by Ramya Raju
The East India Company or the Honorable East India Company as it preferred to be known, sailed forth in search of new trading posts in the 1600s. It sought trade relations with other nations in the European continent, as well as what they called the East Indies, i.e. the Indian subcontinent. They landed in Surat, in Gujarat, as early as 1608 or thereabouts and in Goa, about the same time. It would be safe to assume that India’s first brush with English began here.
Indian history famously records the ambitions of the trading company as they gradually involved themselves in local politics and soon established themselves as rulers little by little. Over the next centuries, they commandeered all our resources, introduced railways, expanded industries and then set about to create a band of clerks who would document and maintain these developments.
In the 19th century, this was the vision of Lord Macaulay (1800-1859), the Whig politician and historian, who advocated the teaching of English in India with his famous notion of creating “a class of persons, Indian in blood and color, but English in taste, in opinions, in morals, and in intellect”.
This set the trend for the next 150 years. Learning English and adopting British mannerisms and customs gave us wealth and power and position – and therefore that is what people sought to do. Pre-independence, getting a government job involved passing clerical exams in English. This people did to get that coveted job and the post-retirement pension. Any other occupation was often a stop-gap till the ‘son’ of the family got a government job. The daughters were preferably married off to government officials as well.
After independence, in 1947, the brown sahib culture gained momentum. The posts hitherto occupied by the British were now filled by educated (read ‘English speaking graduate’) Indians. And an unfortunate class divide began appearing among men of a single country – officers and non-officers. This happened in the administrative services, in the army, the railways and eventually in the nationalized banks and other Public Sector units. Given India’s caste-ridden society, this was especially detrimental, because the tribal and the urban and rural poor had no access to an English-medium education. They remained where they were, while the middle and upper classes raced ahead.
Surprisingly, the English did not affect the religious life of people at all. The middle classes, for instance, hankered for government jobs and English medium education, but usually chose to marry within their communities. But it did affect the cultural preferences of the younger population. Even in the days of LP records, affluent people would appreciate western music and hum along with the Beatles or Elvis Presley. Hindi cinema, one of the biggest influences on social behavior, was hugely impacted. The heroes and heroines dressed stylishly, preferred English and loved the ‘twist’. The young India of the 60s and 70s watched, wanted and got all of this.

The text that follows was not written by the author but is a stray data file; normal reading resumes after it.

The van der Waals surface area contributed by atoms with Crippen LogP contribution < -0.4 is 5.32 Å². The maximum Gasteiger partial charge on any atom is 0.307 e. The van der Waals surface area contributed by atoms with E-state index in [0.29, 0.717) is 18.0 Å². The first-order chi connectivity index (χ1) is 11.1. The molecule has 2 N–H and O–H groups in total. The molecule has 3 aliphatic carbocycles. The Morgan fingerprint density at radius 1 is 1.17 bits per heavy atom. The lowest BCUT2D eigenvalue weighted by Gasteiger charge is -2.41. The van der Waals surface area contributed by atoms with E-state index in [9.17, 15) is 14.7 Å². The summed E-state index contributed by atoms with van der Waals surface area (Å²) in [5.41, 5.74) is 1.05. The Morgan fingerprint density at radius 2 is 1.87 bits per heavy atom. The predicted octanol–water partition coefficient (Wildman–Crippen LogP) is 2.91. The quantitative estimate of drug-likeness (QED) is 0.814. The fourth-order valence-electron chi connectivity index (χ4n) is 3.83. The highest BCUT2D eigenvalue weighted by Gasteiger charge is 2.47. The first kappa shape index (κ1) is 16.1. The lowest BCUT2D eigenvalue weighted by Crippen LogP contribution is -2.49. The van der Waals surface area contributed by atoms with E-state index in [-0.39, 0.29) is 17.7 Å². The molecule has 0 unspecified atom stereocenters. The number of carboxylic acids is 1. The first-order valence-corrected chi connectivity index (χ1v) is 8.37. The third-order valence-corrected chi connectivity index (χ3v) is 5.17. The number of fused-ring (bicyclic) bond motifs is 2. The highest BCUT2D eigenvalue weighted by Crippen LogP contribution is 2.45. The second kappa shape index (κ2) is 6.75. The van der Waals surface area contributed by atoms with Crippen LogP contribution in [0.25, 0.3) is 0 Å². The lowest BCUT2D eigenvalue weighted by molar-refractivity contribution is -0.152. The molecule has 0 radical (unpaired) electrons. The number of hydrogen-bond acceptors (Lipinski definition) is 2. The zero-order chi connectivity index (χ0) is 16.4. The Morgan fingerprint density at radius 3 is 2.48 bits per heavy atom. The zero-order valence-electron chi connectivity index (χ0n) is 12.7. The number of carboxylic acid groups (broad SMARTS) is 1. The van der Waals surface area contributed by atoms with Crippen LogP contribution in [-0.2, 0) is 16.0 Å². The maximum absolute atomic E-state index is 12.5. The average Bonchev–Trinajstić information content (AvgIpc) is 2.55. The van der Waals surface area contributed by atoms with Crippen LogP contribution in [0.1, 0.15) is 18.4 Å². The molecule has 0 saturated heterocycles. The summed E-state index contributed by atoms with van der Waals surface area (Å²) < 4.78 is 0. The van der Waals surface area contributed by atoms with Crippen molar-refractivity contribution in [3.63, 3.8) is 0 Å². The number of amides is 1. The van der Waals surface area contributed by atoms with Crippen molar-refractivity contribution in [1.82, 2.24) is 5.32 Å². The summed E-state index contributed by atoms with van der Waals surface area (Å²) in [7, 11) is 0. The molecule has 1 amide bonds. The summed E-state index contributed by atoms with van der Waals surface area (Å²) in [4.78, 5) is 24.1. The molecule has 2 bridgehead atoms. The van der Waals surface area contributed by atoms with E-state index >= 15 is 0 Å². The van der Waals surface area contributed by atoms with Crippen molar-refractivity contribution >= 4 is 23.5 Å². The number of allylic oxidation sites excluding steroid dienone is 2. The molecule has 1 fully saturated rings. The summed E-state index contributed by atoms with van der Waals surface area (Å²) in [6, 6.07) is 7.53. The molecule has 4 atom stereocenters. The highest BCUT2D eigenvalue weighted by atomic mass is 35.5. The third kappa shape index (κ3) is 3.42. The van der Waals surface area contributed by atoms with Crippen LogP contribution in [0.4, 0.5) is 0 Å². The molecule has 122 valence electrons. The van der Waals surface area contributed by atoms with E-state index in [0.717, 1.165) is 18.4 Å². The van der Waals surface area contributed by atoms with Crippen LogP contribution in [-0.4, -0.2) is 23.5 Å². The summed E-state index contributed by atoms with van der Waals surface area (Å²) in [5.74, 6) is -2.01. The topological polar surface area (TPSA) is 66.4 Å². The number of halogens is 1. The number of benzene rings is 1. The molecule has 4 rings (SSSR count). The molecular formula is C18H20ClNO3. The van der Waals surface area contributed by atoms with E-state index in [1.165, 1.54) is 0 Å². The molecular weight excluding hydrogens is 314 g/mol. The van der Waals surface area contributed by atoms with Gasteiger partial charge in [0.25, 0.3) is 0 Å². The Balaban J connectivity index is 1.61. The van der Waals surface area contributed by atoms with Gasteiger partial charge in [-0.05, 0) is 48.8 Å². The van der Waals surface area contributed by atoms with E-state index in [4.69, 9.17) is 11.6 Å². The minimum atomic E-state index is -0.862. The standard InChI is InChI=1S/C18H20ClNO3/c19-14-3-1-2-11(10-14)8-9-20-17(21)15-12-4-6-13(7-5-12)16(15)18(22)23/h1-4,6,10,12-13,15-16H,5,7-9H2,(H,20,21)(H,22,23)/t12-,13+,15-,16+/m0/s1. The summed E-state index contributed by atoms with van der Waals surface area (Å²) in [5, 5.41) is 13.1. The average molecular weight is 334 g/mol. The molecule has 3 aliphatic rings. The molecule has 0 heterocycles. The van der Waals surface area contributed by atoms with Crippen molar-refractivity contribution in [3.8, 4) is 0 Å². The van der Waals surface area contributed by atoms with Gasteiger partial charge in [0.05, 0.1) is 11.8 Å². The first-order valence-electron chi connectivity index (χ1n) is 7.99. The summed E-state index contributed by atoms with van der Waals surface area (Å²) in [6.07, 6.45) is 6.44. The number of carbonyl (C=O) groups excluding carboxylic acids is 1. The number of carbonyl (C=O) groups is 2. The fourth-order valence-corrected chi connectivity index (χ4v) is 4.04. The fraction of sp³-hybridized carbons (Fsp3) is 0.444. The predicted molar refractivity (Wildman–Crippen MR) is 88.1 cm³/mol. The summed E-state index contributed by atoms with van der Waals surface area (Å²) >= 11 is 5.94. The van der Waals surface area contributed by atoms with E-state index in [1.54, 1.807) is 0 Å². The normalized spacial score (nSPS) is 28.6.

In the 1980s the brouhaha over ‘reserved seats’ for the previously downtrodden classes gained momentum, and thus you saw a leniency in the entry and exit points of mainstream education. With the democratization of education came the democratization of English as well. Small, medium and large, poor, mediocre and good institutions of education began selling their ‘courses’ in the English medium. "There were now too many schools, too many students, but not enough qualified teachers".
India, which had begun priding itself on having the largest number of English speaking graduates had to eat its ‘Hinglish’ words. Aspiring young men and women, who knew their core skills, flocked to fly-by-night courses in ‘Spoken’ English. Young companies hired corporate trainers to work their English and soft skills magic on their ‘otherwise’ skilled employees. I have been part of this difficult process and know firsthand that a job deadline always won over cracking a grammar worksheet or practising phonetics or learning how to write and e-mail correctly. If the employee had to be sent abroad, then an even more expensive trainer would be hired to give them a crash course in accents and dining etiquette. Familiarity with English language and culture was now an economic necessity.
Of course, not everyone followed this pattern docilely. There were dissident groups who would protest against this imposition of ‘foreign language’ and insist that children be taught in the vernacular at schools. Parents however wanted English, given its status as an international language. And so the tussle continues. The political solution to this was to introduce the vernacular as the ‘third ‘language in schools (because Hindi, being the national language had to be above the regional).
Every few years bring a new development. The new media, for instance means that everyone has a mobile phone. So, the poorly schooled daily household maid stores the numbers of her contacts and their names in English. People who have graduated from so-called English medium schools and colleges often speak a highly Indianized version of the Queen’s language, their spelling is poor and the pronunciation often perplexing. India, which had become a popular outsourcing hub, is gradually losing out to China there as well.
The situation today is that educated English is still sought after for professional reasons. In all other spheres, owing to the return of Indianness and tradition in TV and films, people are comfortable in their own space and their own Hinglish idiolect.
Ramya Raju is a freelance writer/web designer from India. I write on varied topics like English Courses, SEO, Web Design, Mobile, Marketing etc., I have an experience of about 8 years in content writing and have worked for top blogs and websites.